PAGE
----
I wrote about home fire safety in a post back in September, but a family trip to a neighborhood fire station reminded me of a specific safety topic that needs emphasis – children.
This weekend, the firefighters of Chicago Fire Department Engine 55 welcomed my family and another (including six children aged two to eleven) into their station house for a guided tour. You can imagine the thrill the kids shared as they tried on real firefighter helmets and coats, sat behind the wheel of a massive fire truck, and slid down the bottom section of a life-sized fireman’s pole. For my son Max, who dressed up as a firefighter at age two for Halloween, it was a highlight of his summer!
Don’t plan on any peaceful afternoon naps this weekend if you live anywhere near Chicago’s lakefront! High performance civilian and military aircraft will once again fill the skies over Lake Michigan for the nation’s biggest free air show, the 51st annual Chicago Air and Water Show.
This is the first in a three-part series about cooperative apartments.
In searching for an apartment, you might find some described as “condos” or “condominiums” and others as “coops” or “cooperatives.” While it is true that many (but not all) coop apartments are located in classically designed pre-War buildings, the term “coop” does not describe the style of the building but rather the ownership terms of the apartments.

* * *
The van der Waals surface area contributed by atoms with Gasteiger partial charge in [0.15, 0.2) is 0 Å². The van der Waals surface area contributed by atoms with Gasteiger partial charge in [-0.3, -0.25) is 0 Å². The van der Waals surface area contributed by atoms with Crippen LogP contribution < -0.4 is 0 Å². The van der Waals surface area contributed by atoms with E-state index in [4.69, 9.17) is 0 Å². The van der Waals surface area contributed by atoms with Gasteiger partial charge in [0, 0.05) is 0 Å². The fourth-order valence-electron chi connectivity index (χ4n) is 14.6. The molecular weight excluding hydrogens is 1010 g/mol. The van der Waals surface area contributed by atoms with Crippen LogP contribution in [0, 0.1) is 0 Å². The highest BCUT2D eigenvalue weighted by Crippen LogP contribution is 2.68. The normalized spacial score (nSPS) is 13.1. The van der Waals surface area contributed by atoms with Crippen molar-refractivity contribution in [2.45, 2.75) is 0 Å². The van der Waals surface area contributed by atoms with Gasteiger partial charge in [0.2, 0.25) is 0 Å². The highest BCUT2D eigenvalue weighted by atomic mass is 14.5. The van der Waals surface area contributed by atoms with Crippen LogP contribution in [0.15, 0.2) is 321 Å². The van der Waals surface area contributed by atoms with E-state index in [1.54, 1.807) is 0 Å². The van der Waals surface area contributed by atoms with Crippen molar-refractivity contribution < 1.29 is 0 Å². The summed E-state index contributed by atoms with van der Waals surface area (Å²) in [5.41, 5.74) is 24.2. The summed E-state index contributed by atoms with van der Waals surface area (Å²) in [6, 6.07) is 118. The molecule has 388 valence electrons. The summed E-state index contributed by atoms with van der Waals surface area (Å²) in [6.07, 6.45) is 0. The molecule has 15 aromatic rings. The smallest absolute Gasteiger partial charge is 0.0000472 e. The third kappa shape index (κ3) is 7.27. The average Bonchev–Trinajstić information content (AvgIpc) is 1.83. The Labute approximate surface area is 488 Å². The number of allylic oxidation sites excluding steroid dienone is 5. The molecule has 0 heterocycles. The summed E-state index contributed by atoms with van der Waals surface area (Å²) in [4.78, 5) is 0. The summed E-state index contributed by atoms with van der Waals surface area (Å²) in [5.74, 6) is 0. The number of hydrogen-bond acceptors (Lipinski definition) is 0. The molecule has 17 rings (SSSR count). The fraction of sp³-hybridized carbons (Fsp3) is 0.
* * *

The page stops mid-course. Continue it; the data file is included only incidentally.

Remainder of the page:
With a condominium (or condo), you are buying a physical apartment (as defined by a legal description) as well as a share in the common elements of the building. A condo association, led by a board of directors, manages the building’s exterior and common elements, including landscaping, while the unit owners maintain the interiors of their individual apartments.
When you purchase in a cooperative (or coop), you are technically not buying real estate. Instead, you are purchasing shares of stock in a legal entity (usually a corporation) that owns real estate. Your shares of stock entitle you to occupy a specific apartment, as defined in the Proprietary Lease you receive with your stock certificate. So in the end, you have the same thing (a place to live), but how you achieve this is a bit different.
On the surface, it’s a very logical question: “Why would anyone willingly sell a home in a down market?” If the typical news story is any indication, it seems that the only reason to sell these days is out of financial desperation – selling at a potential loss in order to hastily make ends meet. For the large majority of the sellers I’ve met these days, however, that couldn’t be further from the truth.
If you’ve got a question about the North Side residential market, be it regarding luxury townhomes, bargain foreclosures, home financing, or any other relevant topic – now is the time to ask.
I’ve always had my contact info up on this blog for those who want to reach me, but there’s no longer any excuse for the inquisitive to be shy. I’ve added an “Ask” page to the menu above, with a handy form for submitting real estate questions to me. Use it, and your question, along with my answer, could appear as a future “Ask Jenny” post on this blog.
With fifteen years experience in the Chicago residential market, a six member team of professionals, and a vast network of colleagues in a variety of disciplines, I’m a great alternative to sifting through Google results in hope of answers. So, ask away!